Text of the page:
My experience will save your company
Ralph Fucetola JD, the Vitamin Lawyer here. I provide legal consulting services -- private and confidential, competent electronic professional advice and counsel to my Dietary Supplement and advanced healthcare ("CAM") modality clients, for the purpose of compliance with International, State and Federal (including FTC and FDA) requirements for communicating about the advertising and sale of dietary supplements (including medical foods) and/or providing of health care services and information.
You should consider my Regulatory Compliance SOP / cGMP Certification Course, allowing start-up and established vitamin companies and practitioners who own their own private labeled products to comply with new FDA procedural regulations. See what Dr. Ed Group of Global Healing Center in Houston has to say about my training services, below.
Generally, my web site and literature compliance reviews include a review of protocols, media and/or web site content for FTC and FDA compliance, a review of disclaimers, web site use & privacy statements for compliance with Federal and DMA (Direct Marketing Association) standards and a review of product labeling for conformity with DSHEA (Dietary Supplement Health & Education Act) requirements. The Vitamin Lawyer also assists marketers of dietary supplements in the United States, all of whom are required to submit a Notice of Claims Statements to the FDA each time they market a claim.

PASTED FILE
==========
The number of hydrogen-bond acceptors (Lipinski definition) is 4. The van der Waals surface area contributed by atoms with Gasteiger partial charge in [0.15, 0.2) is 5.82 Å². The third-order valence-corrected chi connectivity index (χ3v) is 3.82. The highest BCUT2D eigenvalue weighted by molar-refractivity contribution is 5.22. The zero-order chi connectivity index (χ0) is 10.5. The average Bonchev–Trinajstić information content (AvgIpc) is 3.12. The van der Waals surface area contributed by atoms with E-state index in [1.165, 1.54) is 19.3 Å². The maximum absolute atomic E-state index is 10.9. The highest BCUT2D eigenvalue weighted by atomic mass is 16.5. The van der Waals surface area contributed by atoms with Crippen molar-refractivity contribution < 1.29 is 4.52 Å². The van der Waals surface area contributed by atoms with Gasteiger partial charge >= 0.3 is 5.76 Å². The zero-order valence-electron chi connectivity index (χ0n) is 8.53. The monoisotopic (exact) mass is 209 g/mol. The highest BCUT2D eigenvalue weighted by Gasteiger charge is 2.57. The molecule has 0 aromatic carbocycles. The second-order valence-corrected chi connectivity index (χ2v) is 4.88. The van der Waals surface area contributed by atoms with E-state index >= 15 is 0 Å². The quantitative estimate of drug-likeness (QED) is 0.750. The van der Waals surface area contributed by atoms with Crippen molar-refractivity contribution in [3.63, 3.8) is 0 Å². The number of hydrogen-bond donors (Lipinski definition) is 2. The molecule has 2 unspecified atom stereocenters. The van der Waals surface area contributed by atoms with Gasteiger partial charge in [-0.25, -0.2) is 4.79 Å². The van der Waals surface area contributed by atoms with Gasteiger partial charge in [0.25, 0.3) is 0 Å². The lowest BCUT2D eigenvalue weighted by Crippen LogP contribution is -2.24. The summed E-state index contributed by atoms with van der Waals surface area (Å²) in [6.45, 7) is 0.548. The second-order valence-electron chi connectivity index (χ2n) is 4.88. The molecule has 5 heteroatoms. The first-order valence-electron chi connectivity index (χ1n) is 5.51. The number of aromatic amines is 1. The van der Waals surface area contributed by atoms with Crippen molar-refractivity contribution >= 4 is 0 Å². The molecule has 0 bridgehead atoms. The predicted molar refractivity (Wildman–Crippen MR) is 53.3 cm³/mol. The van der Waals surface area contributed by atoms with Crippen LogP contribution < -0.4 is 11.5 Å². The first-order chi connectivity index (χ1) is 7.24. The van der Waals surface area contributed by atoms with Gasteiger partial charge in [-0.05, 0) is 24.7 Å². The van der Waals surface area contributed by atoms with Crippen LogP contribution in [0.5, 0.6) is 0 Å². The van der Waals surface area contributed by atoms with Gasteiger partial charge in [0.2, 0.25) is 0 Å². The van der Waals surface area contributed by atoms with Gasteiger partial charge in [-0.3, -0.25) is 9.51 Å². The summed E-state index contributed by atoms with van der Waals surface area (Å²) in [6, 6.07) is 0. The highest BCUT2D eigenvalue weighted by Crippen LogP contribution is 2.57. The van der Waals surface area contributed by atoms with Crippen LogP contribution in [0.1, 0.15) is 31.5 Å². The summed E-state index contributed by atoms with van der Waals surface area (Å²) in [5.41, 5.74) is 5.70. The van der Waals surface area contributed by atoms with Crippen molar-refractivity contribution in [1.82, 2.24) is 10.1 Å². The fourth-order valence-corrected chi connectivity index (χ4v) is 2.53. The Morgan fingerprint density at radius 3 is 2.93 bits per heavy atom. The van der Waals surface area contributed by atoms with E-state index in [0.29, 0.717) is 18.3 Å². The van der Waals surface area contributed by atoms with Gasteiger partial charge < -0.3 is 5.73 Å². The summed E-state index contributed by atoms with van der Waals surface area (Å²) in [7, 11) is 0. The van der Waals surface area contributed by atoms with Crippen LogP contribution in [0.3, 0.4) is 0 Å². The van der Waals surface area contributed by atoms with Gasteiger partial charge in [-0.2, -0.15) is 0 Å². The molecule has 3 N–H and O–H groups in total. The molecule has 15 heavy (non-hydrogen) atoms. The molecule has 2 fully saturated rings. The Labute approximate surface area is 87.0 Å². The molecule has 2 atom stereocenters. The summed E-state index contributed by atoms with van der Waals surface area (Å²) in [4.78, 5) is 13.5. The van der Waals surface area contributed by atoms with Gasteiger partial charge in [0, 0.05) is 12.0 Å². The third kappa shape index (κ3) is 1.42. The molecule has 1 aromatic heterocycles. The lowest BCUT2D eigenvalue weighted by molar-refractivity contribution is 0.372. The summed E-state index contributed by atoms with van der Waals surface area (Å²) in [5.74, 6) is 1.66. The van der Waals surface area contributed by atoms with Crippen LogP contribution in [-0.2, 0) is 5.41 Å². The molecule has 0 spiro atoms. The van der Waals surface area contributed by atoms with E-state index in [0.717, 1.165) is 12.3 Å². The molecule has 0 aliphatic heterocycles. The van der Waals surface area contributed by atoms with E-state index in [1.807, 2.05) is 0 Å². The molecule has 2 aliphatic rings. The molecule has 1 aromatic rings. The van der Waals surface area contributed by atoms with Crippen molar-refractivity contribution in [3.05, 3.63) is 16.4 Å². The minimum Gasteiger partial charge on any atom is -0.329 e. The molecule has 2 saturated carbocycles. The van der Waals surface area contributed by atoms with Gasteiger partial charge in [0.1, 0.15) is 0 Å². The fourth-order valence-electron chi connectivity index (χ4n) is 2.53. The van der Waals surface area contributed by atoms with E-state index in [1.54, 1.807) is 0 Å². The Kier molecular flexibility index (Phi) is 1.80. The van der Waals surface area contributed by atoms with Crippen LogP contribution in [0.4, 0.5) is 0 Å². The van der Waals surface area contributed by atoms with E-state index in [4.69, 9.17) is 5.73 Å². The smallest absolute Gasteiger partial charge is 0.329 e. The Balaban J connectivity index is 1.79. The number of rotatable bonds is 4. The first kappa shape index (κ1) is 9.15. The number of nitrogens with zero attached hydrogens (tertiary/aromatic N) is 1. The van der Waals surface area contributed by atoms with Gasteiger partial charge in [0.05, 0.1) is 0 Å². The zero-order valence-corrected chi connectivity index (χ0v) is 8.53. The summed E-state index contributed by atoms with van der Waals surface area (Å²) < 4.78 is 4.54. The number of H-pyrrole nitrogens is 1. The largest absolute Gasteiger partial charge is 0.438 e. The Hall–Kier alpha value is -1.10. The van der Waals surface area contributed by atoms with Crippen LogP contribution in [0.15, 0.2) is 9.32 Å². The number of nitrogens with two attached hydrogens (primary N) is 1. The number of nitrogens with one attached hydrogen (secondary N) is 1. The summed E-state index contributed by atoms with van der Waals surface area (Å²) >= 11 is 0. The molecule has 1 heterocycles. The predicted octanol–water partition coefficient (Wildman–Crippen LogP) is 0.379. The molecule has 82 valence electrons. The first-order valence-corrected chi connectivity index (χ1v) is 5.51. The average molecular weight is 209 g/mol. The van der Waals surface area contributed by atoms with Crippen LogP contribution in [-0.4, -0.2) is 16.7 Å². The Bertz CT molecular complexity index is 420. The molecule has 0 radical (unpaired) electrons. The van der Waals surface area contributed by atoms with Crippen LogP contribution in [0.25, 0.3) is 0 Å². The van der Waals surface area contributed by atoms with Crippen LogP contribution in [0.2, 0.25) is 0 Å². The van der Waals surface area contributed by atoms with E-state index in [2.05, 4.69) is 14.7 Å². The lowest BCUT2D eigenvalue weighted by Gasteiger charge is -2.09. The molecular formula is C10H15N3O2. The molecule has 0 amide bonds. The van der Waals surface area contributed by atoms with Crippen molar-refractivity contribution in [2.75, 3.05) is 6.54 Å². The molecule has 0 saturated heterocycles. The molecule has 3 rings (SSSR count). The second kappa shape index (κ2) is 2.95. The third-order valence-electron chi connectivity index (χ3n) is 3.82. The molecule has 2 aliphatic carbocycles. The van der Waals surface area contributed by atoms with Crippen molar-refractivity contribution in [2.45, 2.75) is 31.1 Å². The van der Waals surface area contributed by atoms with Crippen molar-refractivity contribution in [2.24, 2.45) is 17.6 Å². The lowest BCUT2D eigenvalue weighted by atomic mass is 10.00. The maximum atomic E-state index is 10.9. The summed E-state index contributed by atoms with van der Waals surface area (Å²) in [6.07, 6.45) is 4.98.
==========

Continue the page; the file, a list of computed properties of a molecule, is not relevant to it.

Marketing within the DSHEA Legal Status
Dietary Supplement products are governed by a complex of statutes and regulations. The primary source of marketing rules for nutrient claims is the Dietary Supplement Health & Education Act of 1994 (DSHEA). This Act is now part of the Food, Drug and Cosmetics Act that empowers the Food and Drug Administration (FDA). DSHEA codified the right of marketers to make certain kinds of Claims about Dietary Supplements while forbidding others.
In any event, allowable Claims must also be, under Federal Trade Commission (FTC) rules, "truthful and not misleading" which means, there must be a certain level of substantiation for any Claim a marketer wants to make. In 2009 FTC complicated matters further by making major changes in the Testimonial Rule. On the horizon are several layers of international regulations, including the controversial Codex Alimentarius' Vitamin and Mineral Guidelines that may restrict international trade in supplements and their ingredients. If you sell internationally you may need to obtain an FDA Export Certificate (Certificate of Free Sale).
Can your product be legally sold as a Dietary Supplement? Is it better to sell it as an ordinary Food? As a Medical Food? Or, is it an OTC drug, or even a Cosmetic! Several questions must be answered, certain labeling formalities must be met and formal notices sent to the FDA.